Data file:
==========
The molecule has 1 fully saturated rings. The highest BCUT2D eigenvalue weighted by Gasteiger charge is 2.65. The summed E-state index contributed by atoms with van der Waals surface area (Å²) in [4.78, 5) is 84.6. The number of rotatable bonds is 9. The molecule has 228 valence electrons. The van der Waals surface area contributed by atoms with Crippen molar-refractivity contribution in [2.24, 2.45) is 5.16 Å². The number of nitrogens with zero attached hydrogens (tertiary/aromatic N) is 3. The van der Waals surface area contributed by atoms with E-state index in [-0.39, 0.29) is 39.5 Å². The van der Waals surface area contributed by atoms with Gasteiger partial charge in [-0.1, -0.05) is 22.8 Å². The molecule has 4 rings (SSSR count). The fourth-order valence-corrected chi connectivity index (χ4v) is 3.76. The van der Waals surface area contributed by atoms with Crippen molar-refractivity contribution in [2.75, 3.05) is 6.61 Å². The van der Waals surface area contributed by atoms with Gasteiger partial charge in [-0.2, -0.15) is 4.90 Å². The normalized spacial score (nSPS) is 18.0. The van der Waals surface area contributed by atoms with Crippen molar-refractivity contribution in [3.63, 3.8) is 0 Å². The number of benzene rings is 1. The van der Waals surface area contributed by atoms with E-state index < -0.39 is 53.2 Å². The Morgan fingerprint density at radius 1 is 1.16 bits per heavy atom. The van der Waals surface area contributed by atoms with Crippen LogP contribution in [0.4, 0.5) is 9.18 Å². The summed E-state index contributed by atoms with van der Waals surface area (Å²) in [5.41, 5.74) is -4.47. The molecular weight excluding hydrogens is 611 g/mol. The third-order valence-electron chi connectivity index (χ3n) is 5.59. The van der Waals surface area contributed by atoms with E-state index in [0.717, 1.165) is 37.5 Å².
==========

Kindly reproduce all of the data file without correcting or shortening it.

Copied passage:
The molecule has 1 fully saturated rings. The highest BCUT2D eigenvalue weighted by Gasteiger charge is 2.65. The summed E-state index contributed by atoms with van der Waals surface area (Å²) in [4.78, 5) is 84.6. The number of rotatable bonds is 9. The molecule has 228 valence electrons. The van der Waals surface area contributed by atoms with Crippen molar-refractivity contribution in [2.24, 2.45) is 5.16 Å². The number of nitrogens with zero attached hydrogens (tertiary/aromatic N) is 3. The van der Waals surface area contributed by atoms with E-state index in [-0.39, 0.29) is 39.5 Å². The van der Waals surface area contributed by atoms with Gasteiger partial charge in [-0.1, -0.05) is 22.8 Å². The molecule has 4 rings (SSSR count). The fourth-order valence-corrected chi connectivity index (χ4v) is 3.76. The van der Waals surface area contributed by atoms with Crippen molar-refractivity contribution in [2.75, 3.05) is 6.61 Å². The van der Waals surface area contributed by atoms with Gasteiger partial charge in [-0.2, -0.15) is 4.90 Å². The normalized spacial score (nSPS) is 18.0. The van der Waals surface area contributed by atoms with Crippen molar-refractivity contribution in [3.63, 3.8) is 0 Å². The number of benzene rings is 1. The van der Waals surface area contributed by atoms with E-state index < -0.39 is 53.2 Å². The Morgan fingerprint density at radius 1 is 1.16 bits per heavy atom. The van der Waals surface area contributed by atoms with Crippen LogP contribution in [0.4, 0.5) is 9.18 Å². The summed E-state index contributed by atoms with van der Waals surface area (Å²) in [5.41, 5.74) is -4.47. The molecular weight excluding hydrogens is 611 g/mol. The third-order valence-electron chi connectivity index (χ3n) is 5.59. The van der Waals surface area contributed by atoms with E-state index in [0.717, 1.165) is 37.5 Å².